St Albans. St Michael's church houses

Colin Wilson

St Michel's school. The building on the left is Church House. St Michael's church is in the background. Aug 2020
Colin Wilson
Courtesy of Hertfordshire Archives and Local Studies ref DSA4/87/1

It seems that there was an almshouse, or poor house, on the site of the present St Michael’s JMI school until 1765. It was known as Church House. Truwert notes that Churchwardens accounts record a payment to William Clark for work done at the poor house in 1702, with other references till 1764. We cannot be too forensic about the exact meaning of almshouse and poor house, but almshouse tends to be the most specific and consistent. In the case of St Michael’s, there seem to be 3 institutions with a name like church house. One widow from St Michael’s was entitled to reside at the Pemberton almshouse.

The Workhouse

Established in 1764 opposite the east end of the church, by 1767 it had 41 inmates. The size suggests a new building supporting rather more people than would have been in the almshouses. Inmates were aged up to 81 years, many being elderly and infirm. Some of them had been in receipt of monthly pensions. The almspeople were either transferred there along with other poor people (as happened in other places such as Hertingfordbury), to another location, and probably almshouse provision as such ceased. It was used as such for about 70 years until the St Albans Union workhouse was erected in 1836/7 in the present Normandy Road.

The Almshouse Building

The almshouse building was repurposed (or rebuilt) as Downing’s forge, which in turn was demolished by the 1850s when the school was built.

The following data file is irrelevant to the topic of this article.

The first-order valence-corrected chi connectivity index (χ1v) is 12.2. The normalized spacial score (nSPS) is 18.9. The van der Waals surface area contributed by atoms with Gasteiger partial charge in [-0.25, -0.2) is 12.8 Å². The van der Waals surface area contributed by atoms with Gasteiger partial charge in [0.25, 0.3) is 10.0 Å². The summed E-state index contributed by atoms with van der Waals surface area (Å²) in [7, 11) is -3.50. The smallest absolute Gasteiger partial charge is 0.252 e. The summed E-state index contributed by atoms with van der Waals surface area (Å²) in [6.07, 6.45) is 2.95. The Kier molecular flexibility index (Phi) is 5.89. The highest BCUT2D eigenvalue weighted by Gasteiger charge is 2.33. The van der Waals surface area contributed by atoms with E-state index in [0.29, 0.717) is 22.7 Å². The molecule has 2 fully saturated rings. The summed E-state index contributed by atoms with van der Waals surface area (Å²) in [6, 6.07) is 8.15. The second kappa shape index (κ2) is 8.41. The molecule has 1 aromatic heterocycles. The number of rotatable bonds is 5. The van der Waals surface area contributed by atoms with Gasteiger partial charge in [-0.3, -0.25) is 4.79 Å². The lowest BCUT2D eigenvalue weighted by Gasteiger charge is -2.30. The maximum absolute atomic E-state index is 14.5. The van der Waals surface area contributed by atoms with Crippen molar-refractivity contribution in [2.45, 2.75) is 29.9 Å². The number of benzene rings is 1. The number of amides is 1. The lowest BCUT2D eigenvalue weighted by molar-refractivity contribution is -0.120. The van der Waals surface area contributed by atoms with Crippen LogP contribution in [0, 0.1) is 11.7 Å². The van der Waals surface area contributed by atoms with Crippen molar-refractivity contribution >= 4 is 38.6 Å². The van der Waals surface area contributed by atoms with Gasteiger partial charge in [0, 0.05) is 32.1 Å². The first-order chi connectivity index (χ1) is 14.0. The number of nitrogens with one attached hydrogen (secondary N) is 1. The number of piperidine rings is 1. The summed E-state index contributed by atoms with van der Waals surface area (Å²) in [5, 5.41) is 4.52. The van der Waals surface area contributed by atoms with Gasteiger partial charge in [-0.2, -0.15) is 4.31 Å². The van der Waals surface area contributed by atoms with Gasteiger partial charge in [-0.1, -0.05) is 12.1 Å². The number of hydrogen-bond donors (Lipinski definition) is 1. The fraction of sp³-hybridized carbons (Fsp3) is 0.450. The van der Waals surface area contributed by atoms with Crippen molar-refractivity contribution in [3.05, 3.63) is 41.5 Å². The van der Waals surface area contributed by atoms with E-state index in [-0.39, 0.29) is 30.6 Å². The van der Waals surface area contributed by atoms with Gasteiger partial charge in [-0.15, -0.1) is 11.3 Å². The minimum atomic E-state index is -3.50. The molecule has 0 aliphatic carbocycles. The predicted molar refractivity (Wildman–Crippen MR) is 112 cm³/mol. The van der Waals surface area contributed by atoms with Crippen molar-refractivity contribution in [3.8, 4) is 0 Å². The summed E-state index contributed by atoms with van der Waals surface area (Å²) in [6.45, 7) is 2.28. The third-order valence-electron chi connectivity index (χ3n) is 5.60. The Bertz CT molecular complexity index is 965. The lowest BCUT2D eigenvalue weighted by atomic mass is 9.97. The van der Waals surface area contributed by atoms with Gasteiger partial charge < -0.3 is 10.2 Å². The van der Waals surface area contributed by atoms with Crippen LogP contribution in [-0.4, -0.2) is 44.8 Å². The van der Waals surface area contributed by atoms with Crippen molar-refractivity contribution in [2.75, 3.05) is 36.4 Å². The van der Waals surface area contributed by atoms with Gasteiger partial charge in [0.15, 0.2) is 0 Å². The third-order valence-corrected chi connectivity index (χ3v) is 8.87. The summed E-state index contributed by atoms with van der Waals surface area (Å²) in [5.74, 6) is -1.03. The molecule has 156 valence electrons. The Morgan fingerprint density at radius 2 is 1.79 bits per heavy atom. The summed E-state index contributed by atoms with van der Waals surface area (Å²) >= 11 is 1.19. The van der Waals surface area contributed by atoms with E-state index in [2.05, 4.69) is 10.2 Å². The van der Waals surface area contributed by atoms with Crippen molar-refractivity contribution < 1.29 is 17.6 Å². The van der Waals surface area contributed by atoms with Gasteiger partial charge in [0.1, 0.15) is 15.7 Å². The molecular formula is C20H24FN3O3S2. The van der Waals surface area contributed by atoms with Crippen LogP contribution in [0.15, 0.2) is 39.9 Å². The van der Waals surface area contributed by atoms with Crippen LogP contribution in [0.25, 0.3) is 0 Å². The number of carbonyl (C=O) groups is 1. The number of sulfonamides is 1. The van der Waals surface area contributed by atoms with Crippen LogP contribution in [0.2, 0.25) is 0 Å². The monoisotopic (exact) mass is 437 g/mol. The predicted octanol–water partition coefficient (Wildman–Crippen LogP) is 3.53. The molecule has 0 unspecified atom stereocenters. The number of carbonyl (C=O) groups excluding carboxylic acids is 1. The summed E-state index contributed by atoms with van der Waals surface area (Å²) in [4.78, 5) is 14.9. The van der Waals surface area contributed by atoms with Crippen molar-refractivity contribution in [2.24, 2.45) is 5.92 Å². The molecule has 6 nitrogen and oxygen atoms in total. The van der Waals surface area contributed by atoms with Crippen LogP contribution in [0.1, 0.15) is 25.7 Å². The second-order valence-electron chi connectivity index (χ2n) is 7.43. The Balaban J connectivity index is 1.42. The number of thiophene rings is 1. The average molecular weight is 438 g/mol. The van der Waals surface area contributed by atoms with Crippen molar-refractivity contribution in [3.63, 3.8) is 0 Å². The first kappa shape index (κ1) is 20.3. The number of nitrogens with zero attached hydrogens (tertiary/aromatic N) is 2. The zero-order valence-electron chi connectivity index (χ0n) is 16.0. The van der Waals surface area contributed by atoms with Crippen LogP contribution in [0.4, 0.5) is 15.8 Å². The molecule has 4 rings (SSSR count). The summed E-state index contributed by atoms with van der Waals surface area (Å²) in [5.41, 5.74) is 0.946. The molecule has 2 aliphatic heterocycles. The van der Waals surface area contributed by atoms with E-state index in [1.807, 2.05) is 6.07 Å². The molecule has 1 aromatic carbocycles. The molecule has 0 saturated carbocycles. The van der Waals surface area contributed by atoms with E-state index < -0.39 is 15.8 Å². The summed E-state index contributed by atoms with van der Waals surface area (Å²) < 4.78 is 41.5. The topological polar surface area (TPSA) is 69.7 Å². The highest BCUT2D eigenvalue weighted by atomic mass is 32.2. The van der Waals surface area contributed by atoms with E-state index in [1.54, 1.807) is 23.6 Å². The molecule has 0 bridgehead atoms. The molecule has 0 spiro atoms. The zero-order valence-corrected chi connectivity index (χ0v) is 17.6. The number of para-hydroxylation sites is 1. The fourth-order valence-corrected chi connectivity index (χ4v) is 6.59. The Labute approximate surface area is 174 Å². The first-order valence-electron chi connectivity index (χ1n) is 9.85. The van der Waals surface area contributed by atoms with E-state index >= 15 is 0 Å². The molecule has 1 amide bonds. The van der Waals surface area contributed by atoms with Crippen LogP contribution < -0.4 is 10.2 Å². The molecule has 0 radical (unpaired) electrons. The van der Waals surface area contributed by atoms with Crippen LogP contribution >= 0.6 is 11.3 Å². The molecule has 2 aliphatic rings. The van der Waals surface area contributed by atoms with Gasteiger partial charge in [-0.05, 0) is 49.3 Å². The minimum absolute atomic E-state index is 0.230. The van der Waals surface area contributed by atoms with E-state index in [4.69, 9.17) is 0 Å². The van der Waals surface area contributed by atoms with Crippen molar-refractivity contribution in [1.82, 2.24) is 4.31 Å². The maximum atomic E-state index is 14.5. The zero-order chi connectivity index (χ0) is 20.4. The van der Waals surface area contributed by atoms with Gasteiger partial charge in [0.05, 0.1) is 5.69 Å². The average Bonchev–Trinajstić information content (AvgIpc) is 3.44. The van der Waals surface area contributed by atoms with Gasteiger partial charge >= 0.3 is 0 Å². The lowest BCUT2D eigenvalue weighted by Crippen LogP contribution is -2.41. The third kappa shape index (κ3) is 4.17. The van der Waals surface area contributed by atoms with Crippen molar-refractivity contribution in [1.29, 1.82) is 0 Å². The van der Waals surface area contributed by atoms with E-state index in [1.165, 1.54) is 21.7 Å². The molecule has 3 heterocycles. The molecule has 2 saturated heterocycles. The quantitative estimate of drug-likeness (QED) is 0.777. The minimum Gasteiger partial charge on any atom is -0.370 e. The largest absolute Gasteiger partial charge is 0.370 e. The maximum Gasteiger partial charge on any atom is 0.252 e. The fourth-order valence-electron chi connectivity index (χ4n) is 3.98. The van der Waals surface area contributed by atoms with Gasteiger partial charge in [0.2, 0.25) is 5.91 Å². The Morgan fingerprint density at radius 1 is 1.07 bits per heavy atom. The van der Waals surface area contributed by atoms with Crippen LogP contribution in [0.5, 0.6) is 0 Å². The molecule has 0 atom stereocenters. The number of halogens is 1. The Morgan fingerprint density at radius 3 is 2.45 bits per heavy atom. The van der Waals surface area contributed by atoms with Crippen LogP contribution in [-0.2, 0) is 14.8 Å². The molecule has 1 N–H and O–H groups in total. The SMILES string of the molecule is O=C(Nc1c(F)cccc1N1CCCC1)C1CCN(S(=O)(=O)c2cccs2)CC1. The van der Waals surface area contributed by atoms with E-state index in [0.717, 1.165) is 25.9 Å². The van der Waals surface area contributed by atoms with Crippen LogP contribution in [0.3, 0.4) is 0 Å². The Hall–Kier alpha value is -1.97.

The 1843 Tithe Map

This map is dated about 80 years after the almshouses ceased.
Plot 503 (the site of the present JMI school) belonged to the Earl of Verulam, inhabited by Thomas Downing and others. It does not include information about their status. Downing had his forge there, at the end of Almshouse Close.
Plot 502 includes the site of the workhouse and the present Church House. The 1843 tithe map and the OS maps show a building to the east of the church, just within the churchyard boundary. Hon. Rev. Lord Frederic Beauclerc (Vicarial Glebe) is recorded as the owner and occupier. The map dates from soon after the workhouse inmates were transferred to the Union Workhouse.

Readers are referred to the article St Albans. St Michael’s for possible later almshouse provision.


OS 25” map Hertfordshire XXXIV.7 pub 1880 shows the present school
Georef:      513601 207338
Grid ref:    51o 45′ 12″N   0o 21′ 21″ W


A Fair Field, by John Everett, 1983

St Michael’s Village from rural settlement to residential suburb 1700-1930, by Kate Morris
Pages 18-9, 25 and 31
Pub. St Albans & Hertfordshire Architectural and Archaeological Society Concise Histories 2, 2022 ISBN 987-0-901194-24-4

The Operation of the Old Poor Law in the Parish of St Michael’s, St Albans, 1721-1834, by Eleanor Truwert
Pages 102, 120
Article in ‘Down and Out in Hertfordshire, a symposium on the old and new poor law’, by Gutchen et al.
Hertfordshire Publications 1984

The Parish of St Michael’s; How well did it care for the poor in the 18th century and early 19th century? by E Truwert
1982 B Ed dissertation; copy held at HALS
This thesis is mostly about poor laws and workhouse

1843 Tithe map. Held at HALS ref DSA4/87/1 has information about workhouse children. Notes workhouse may be on site of Church House. Articles by Jill Waterson

This page was added on 01/08/2022.

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